Apple has always had a complicated relationship with the game industry, but this month that relationship slid into a bitter and very public legal and regulatory war that could shape the future of iPhone apps. The first escalation occurred when Apple laid out in clear terms why it has no plans to ever approve cloud gaming services from its tech rivals Google and Microsoft. The second was when Apple kicked the massively popular battle royale hit Fortnite off the App Store after its creator, Epic Games, provoked the company with a rule-violating update.
Epic countered Apple’s removal with an antitrust lawsuit, prepared well in advance and complete with a detailed 62-page legal complaint. It may be a strong enough case to impose long-lasting changes on Apple’s business. But Epic’s dramatic public performance — an unprecedented bit of corporate trolling the likes of which we’ve never seen — sets up the feud with Apple as a fight bordering on good versus evil, with Apple the corporate bad guy aggressively taxing and restricting developers. Epic’s complaint argues that behavior also breaks the law.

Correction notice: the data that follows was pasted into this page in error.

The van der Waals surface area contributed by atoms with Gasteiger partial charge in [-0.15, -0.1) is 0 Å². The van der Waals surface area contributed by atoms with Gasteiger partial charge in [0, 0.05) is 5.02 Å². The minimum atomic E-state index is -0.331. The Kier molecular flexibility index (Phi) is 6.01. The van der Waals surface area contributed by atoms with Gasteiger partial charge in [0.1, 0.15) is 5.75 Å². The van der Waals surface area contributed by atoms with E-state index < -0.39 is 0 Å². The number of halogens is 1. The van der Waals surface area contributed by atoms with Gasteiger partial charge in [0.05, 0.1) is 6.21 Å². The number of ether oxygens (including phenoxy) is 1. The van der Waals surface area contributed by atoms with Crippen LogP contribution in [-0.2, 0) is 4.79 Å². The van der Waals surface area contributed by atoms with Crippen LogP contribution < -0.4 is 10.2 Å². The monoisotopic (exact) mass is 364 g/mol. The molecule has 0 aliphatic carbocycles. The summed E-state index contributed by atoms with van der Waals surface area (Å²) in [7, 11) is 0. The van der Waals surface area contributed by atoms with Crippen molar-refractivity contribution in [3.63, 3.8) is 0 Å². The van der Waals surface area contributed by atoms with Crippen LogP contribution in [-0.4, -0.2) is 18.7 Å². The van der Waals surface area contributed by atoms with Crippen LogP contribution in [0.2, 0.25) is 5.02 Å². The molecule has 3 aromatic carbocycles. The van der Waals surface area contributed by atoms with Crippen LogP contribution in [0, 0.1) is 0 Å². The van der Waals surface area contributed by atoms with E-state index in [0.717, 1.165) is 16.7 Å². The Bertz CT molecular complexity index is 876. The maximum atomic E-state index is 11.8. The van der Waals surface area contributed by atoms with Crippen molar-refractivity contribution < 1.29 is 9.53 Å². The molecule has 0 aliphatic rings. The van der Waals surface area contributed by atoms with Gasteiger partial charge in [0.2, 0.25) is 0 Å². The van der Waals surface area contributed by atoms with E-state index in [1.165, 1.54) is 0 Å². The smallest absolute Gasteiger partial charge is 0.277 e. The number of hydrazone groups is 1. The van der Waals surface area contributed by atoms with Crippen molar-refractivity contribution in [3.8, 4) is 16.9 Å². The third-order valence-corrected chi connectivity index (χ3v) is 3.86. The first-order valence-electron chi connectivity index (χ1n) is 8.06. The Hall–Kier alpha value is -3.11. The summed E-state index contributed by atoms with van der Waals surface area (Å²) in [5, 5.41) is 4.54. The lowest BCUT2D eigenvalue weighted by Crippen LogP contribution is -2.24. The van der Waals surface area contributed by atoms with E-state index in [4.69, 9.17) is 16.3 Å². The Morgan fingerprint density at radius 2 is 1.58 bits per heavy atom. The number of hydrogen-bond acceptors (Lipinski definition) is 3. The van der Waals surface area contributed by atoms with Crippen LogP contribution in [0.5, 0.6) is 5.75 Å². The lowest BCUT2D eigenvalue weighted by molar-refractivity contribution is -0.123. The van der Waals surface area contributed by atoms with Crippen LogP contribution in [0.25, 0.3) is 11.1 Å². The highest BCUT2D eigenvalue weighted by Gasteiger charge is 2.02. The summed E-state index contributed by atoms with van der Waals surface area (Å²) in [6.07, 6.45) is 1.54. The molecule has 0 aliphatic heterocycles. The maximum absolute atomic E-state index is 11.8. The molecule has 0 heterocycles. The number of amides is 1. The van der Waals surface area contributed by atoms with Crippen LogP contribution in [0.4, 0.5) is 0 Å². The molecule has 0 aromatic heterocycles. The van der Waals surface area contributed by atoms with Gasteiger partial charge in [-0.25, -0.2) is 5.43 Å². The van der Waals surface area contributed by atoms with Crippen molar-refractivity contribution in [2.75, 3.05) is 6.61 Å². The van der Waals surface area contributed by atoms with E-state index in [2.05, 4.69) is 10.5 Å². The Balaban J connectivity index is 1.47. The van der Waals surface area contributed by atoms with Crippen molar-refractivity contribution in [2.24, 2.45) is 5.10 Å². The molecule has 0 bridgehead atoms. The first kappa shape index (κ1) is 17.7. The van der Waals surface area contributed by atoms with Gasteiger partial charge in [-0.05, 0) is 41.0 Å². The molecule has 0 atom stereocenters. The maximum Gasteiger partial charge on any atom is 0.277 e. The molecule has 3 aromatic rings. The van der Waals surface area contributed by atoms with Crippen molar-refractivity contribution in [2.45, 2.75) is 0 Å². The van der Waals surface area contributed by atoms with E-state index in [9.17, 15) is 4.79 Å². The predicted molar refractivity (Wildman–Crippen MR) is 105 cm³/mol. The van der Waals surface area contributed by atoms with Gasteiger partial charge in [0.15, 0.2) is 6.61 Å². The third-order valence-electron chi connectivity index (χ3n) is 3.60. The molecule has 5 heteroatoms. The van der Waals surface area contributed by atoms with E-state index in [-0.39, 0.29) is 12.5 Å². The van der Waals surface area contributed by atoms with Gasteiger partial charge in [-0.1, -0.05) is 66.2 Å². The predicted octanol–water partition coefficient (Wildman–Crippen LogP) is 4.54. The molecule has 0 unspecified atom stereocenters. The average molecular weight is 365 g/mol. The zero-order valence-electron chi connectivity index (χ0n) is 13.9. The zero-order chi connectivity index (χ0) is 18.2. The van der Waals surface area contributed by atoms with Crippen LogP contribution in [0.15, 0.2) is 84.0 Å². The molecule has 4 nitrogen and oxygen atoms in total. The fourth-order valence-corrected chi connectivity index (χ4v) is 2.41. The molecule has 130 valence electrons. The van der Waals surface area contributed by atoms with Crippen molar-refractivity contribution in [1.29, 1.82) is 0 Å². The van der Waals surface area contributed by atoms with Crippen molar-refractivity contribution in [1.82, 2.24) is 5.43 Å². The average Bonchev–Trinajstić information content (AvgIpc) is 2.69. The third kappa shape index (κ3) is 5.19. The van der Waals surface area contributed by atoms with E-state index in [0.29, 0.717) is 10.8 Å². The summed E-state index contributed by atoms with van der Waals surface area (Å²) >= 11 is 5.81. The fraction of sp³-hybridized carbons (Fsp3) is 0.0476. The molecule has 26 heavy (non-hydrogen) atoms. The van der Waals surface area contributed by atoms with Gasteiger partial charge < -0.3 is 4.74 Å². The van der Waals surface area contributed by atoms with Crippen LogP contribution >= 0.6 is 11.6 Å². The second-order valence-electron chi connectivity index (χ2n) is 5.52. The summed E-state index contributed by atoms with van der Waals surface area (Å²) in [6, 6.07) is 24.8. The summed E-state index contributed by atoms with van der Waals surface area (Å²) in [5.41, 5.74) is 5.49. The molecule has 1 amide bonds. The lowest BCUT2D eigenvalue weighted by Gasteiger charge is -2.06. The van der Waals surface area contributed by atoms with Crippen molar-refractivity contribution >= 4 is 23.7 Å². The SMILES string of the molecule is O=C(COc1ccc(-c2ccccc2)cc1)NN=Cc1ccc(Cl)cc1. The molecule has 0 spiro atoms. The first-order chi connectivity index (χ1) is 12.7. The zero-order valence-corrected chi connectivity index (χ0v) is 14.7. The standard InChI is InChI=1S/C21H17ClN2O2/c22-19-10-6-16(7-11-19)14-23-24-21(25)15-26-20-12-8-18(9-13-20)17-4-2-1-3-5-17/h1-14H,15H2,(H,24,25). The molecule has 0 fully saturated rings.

The company is also suing Google on similar grounds, after Google removed Fortnite from its Play Store. But as Epic made clear in an unprecedented video mocking Apple’s iconic “1984” Macintosh ad — one that also aired directly to players within the virtual world of Fortnite itself — the primary target here is Apple and its longstanding and often controversial stewardship of the iOS app ecosystem.